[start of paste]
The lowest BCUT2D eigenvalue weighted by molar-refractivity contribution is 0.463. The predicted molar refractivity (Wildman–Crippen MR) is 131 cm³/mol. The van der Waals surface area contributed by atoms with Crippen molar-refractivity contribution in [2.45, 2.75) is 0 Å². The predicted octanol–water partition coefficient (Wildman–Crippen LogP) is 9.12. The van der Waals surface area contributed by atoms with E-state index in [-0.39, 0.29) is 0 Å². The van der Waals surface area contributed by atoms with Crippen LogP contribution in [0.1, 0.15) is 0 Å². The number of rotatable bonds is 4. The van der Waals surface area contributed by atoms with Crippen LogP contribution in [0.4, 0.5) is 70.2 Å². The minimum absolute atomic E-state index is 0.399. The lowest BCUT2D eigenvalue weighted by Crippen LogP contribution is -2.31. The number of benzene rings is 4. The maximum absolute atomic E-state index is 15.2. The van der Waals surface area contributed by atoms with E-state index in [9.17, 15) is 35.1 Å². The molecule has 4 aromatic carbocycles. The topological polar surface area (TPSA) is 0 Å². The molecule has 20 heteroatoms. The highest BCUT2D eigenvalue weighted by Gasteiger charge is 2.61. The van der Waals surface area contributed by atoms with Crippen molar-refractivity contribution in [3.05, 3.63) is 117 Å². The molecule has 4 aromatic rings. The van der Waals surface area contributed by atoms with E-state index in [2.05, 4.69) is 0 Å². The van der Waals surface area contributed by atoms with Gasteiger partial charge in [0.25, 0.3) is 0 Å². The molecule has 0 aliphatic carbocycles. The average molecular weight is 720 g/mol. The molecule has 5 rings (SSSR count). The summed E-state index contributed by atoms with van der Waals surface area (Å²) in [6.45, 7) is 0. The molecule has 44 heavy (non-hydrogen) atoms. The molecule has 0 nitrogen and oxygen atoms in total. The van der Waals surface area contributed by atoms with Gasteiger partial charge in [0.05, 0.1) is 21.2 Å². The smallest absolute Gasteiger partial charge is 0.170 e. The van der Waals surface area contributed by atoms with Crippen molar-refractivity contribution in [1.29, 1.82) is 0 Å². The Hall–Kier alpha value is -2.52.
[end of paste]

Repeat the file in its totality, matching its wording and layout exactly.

The lowest BCUT2D eigenvalue weighted by molar-refractivity contribution is 0.463. The predicted molar refractivity (Wildman–Crippen MR) is 131 cm³/mol. The van der Waals surface area contributed by atoms with Crippen molar-refractivity contribution in [2.45, 2.75) is 0 Å². The predicted octanol–water partition coefficient (Wildman–Crippen LogP) is 9.12. The van der Waals surface area contributed by atoms with E-state index in [-0.39, 0.29) is 0 Å². The van der Waals surface area contributed by atoms with Crippen LogP contribution in [0.1, 0.15) is 0 Å². The number of rotatable bonds is 4. The van der Waals surface area contributed by atoms with Crippen LogP contribution in [0.4, 0.5) is 70.2 Å². The minimum absolute atomic E-state index is 0.399. The lowest BCUT2D eigenvalue weighted by Crippen LogP contribution is -2.31. The number of benzene rings is 4. The maximum absolute atomic E-state index is 15.2. The van der Waals surface area contributed by atoms with E-state index in [9.17, 15) is 35.1 Å². The molecule has 4 aromatic carbocycles. The topological polar surface area (TPSA) is 0 Å². The molecule has 20 heteroatoms. The highest BCUT2D eigenvalue weighted by Gasteiger charge is 2.61. The van der Waals surface area contributed by atoms with Crippen molar-refractivity contribution in [3.05, 3.63) is 117 Å². The molecule has 4 aromatic rings. The van der Waals surface area contributed by atoms with E-state index in [2.05, 4.69) is 0 Å². The van der Waals surface area contributed by atoms with Gasteiger partial charge in [0.25, 0.3) is 0 Å². The molecule has 0 aliphatic carbocycles. The average molecular weight is 720 g/mol. The molecule has 5 rings (SSSR count). The summed E-state index contributed by atoms with van der Waals surface area (Å²) in [6.45, 7) is 0. The molecule has 44 heavy (non-hydrogen) atoms. The molecule has 0 nitrogen and oxygen atoms in total. The van der Waals surface area contributed by atoms with Gasteiger partial charge in [0.05, 0.1) is 21.2 Å². The smallest absolute Gasteiger partial charge is 0.170 e. The van der Waals surface area contributed by atoms with Crippen molar-refractivity contribution in [1.29, 1.82) is 0 Å². The Hall–Kier alpha value is -2.52.